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USAF Pirate

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  1. East Carolina University grads, not North Carolina State
  2. If you join as an academic junior as Hokadet mentioned, you will get get 5 out of 10 points for the Field Training portion of the Order of Merit score (FT is 10% of the score that determines if you get a pilot slot) because you have not attended Field Training yet. That isn't so bad considering that Top Third of FT ranking gets 8 points (Superior performer gets 9 points, Top Gun gets 10 points). The other thing to consider is that you will only have one full semester to impress your cadre for their commander's ranking (50% of the OM score). While you will be competing with Juniors who are POC, have had 2.5 years to impress the cadre, are holding POC leadership positions, you won't be a POC, won't have a leadership position (because you aren't POC), and you are new. If you showed up, kicked ass, scored extremely well on the PFA, tried to demonstrate leadership without being in a leadership position, etc (basically made an amazing first impression) you might make up for the odds that are against you. If you show up, do average on the PFA, don't participate as much, you will likely blend into the crowd and wind up in the bottom half of the commander's ranking, thereby eliminating your chances of earning that pilot slot.
  3. You'll need to talk to a detachment cadre staff to be sure, but under certain situations we have cadets come in as sophomores and stay for 2.5 years. That seems to be the minimum amount of time that cadets are required to be in ROTC (at our detachment at least). 1 year as a sophomore to be sure they are prepared for Field Training, and then every cadet is required to have all four Aerospace Studies courses for Juniors and Seniors (Fall AS300, Spring AS300, Fall AS400, Spring AS400) but our cadets are given the option to double up the spring semester of junior year (so they take Spring AS300 and Spring AS400) so they can graduate in the Fall.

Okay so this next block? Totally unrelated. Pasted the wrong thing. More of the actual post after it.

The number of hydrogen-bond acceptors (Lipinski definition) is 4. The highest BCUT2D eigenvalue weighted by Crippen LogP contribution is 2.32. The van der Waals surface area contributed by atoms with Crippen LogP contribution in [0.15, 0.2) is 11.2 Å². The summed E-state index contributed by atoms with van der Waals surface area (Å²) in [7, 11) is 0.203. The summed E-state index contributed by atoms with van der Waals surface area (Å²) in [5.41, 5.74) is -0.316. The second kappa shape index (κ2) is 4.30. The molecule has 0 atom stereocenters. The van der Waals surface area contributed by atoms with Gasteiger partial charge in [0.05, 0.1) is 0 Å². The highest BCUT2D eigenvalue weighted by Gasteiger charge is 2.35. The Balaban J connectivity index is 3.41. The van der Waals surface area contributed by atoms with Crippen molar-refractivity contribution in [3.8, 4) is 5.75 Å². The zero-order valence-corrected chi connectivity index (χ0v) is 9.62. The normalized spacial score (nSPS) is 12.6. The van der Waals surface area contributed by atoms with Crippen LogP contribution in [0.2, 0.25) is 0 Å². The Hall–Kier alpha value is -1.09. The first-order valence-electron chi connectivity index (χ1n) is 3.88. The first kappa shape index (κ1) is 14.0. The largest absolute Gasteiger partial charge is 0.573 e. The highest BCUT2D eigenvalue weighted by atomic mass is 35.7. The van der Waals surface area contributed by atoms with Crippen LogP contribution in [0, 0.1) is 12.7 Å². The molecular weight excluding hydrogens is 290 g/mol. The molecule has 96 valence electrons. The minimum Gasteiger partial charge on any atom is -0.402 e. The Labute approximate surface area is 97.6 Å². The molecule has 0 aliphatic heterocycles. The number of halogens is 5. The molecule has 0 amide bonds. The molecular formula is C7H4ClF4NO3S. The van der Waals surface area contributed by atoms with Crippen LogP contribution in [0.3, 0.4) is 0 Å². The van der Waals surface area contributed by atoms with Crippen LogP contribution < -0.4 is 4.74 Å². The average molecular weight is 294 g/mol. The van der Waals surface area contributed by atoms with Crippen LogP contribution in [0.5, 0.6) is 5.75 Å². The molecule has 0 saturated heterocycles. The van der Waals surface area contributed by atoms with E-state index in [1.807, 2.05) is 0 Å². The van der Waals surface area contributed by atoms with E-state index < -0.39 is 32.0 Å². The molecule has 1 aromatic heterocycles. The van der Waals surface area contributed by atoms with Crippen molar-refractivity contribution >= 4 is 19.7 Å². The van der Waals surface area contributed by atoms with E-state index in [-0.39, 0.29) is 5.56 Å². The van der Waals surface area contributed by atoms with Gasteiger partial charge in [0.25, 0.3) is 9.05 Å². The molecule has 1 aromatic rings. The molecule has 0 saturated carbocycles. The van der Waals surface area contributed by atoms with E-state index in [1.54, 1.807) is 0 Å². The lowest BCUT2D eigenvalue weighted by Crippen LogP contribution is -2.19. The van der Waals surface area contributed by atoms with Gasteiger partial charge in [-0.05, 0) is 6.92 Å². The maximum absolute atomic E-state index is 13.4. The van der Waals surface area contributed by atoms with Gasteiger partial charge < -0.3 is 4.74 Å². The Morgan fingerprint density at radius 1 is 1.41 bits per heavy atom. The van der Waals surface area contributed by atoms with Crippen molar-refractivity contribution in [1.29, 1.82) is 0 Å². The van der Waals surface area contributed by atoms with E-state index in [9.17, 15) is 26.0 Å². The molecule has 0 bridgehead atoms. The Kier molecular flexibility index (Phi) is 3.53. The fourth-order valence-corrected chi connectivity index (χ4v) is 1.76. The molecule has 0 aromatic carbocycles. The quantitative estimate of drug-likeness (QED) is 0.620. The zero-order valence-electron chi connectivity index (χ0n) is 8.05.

4. There used to be a Harry Beaver, contractor in 2005.
  5. I have the droid, and love it. I had an iphone too, and loved it. One thing I liked about the iphone was it was like having an Ipod with you everywhere you had your phone. My droid has a music player but right now I can't sync automatically with itunes, but I think there is an app or program that makes that happen. Instead I have to use this crappy program called Motorola Media Link, and it is not as instant as syncing an ipod with itunes. The droid pros for me: Open Source - More customization for the phone. There are apps that change the number of screens, customize the LED notification light, allow text message popups, change the contact list, change the text message appearance. The customization is limitless because google doesn't prevent application developers from changing key features. Widgets - Cool little things that appear on your screen and display information without accessing a program. I have a calendar widget on the homescreen that syncs with google calendars automatically and shows me what I have going on. I have a weather app that tells the temperature and weather. Pull out keyboard - makes writing texts easier for me, but iphone on screen keyboard isn't that horrible. Free navigation - You can get the droid for around $199 with 2 yr contract and it is basically a GPS navigator in a box. I paid more than that for my Nuvi and it does the same thing, actually better because I can dictate directions to my phone to navigate (I haven't actually tried it since I don't have the car dock for the vehicle, but I know what it can do). The iphone is a great phone, and I'd still probably be with AT&T if I didn't break it. But only because I didn't realize how great Verizon was for my area, and how great the Droid is. The small things make the difference to me and I'd choose droid over iphone again and again. edit: three more pros Voice Search (or text search): One of the few physical buttons on the phone is a search button. It searches your music/contacts/internet. It makes google searching easier on the phone. I press it, say what I want it to google, and it opens the browser and searches for it. It has a great ability to recognize speech and convert it to text. Integration with google: The phones integration with google is a big plus for me. I have all my contacts online (@ www.google.com/contacts), and it syncs to my phone over the air. It syncs with my google calendar. It syncs my gmail. Google Voice: It is a great service if you aren't familiar with it, check it out. You have to go to google and request an invitation for the service but they will eventually admit you. It does a lot of things, but it has free long distance calling. Iphones can get this service, but in order to make the free long distance call, you must: Go online to google and dial the phone number on the internet, it will call your phone and then connect you. There is an app for the droid that allows you to dial from your google number, which is something apple is not allowing at the moment.